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So what are oral exams like?

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Re: So what are oral exams like?

Postby EdoardoTB » Tue Feb 10, 2015 9:27 am

Dear Steven,

very good question indeed :)

On the one hand, the preparation needed for an oral exam is much greater. Conversely to what might happen in a written session, you don't have time to think: the examiner posts you the question and you are expected to reply within seconds. This means that you have to practice a lot on presenting the topics. Ad-libitum is not recommended, as it might give the idea that you haven't studied enough. Furthermore, you need to watch what you say, because what you do or don't say might give your examiner some hints for the next question.

On the other hand, oral exams are inevitably biased and the marking criteria are ambiguous. When you sit face-to-face with your examiner, your first impression counts. We are humans after all and there is little you can do to avoid that. However, the biggest flaw of our examination system is that official marking criteria do not exist. If you have ever written an official foreign language examination, you know that for both the writing and speaking sections, your grade will be determined according to standardised marking criteria (vocabulary range, coherence and cohesion, grammar, etc...). In Italy, as far as I know, there are currently no guidelines whatsoever, neither at University, nor in high school. Stated differently, each Professor and Teacher throughout the country use their own.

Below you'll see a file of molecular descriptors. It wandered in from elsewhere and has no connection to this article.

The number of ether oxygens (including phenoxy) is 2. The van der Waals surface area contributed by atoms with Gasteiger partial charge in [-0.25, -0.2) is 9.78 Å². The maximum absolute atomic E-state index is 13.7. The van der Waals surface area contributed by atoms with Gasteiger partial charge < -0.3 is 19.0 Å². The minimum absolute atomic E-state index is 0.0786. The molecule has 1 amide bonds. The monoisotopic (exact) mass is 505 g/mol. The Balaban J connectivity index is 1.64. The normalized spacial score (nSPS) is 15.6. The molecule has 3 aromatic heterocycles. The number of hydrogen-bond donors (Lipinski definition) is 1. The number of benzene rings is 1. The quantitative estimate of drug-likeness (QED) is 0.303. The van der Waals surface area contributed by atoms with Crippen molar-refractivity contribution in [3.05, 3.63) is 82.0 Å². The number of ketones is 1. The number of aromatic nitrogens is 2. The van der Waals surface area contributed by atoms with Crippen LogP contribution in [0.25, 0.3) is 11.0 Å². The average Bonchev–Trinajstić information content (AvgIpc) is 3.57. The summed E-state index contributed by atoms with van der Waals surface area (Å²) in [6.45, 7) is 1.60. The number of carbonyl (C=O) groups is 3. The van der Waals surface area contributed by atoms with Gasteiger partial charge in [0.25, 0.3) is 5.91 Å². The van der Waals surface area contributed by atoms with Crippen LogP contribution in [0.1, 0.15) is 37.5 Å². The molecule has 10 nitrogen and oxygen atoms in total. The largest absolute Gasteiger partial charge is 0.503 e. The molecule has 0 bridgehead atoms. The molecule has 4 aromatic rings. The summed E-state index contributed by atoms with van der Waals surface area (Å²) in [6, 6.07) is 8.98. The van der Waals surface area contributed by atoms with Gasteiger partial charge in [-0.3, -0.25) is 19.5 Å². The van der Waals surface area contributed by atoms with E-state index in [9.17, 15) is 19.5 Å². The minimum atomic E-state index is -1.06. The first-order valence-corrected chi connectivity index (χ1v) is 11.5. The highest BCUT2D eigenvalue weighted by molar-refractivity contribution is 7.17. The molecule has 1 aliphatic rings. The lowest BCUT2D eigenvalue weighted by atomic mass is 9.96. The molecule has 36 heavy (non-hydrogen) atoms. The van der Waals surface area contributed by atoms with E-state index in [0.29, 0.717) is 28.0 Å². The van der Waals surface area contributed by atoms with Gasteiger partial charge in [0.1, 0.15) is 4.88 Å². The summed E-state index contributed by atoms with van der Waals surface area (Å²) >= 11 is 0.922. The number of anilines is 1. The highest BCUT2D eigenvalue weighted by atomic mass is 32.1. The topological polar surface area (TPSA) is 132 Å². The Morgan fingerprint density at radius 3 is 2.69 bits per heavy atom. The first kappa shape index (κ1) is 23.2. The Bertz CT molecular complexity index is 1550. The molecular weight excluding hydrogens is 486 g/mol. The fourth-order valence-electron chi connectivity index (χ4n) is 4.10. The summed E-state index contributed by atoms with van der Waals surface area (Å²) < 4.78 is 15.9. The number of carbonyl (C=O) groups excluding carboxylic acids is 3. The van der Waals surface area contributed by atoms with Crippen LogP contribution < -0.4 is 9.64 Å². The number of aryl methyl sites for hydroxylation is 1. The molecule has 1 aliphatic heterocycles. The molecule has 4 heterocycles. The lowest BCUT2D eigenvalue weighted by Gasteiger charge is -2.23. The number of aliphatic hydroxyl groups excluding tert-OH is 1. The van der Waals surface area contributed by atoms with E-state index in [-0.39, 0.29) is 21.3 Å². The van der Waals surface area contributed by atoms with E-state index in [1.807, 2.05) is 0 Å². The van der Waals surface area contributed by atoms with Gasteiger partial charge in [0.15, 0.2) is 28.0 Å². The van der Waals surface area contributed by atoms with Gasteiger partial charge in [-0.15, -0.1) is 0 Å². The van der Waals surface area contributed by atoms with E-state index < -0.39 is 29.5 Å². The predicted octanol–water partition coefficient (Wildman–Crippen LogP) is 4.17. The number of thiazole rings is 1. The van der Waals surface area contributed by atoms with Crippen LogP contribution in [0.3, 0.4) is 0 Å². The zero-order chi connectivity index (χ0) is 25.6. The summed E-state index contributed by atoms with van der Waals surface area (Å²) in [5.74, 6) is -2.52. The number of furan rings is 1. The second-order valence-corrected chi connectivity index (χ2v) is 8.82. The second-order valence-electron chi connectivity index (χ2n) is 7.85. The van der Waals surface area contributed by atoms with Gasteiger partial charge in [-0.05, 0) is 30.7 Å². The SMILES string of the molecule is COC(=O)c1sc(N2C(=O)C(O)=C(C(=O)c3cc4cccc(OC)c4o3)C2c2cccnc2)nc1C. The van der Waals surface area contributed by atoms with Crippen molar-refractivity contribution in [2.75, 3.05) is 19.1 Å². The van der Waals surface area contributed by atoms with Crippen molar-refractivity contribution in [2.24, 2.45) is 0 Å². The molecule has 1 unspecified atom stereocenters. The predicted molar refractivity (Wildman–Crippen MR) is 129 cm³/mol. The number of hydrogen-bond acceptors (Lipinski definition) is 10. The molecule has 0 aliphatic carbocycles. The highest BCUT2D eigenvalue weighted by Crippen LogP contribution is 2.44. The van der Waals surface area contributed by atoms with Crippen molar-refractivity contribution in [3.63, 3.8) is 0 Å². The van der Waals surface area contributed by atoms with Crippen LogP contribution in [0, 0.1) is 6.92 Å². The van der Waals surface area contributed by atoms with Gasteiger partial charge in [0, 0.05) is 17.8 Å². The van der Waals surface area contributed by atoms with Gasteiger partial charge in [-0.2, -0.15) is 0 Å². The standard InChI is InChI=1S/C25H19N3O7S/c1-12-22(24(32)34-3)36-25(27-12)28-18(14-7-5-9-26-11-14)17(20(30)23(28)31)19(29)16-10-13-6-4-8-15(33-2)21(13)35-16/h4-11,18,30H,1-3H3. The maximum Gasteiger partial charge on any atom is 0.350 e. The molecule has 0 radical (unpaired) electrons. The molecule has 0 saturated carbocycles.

Let me give you an example. Keep in mind that we use a 31-points scale, with 18 being the passing grade and 31 being "cum laude". Even though it might be evident the difference between 31 and 24, how do you precisely discriminate between a 27 and 28 in an oral exam?

In summary, I believe that oral examinations oblige you to study harder (and this is what really matters for your career), but if you like to compare yourself with your peers, you won't like our system.

Technical details: oral examinations involve one examiner or more and they usually last 20 minutes. You are usually posted 3 main questions.

I bumped into this pdf on the Internet. It is from Trinity College, Dublin: ... Tables.pdf

Edoardo, 4th medical student (now spending my 4th year abroad!)

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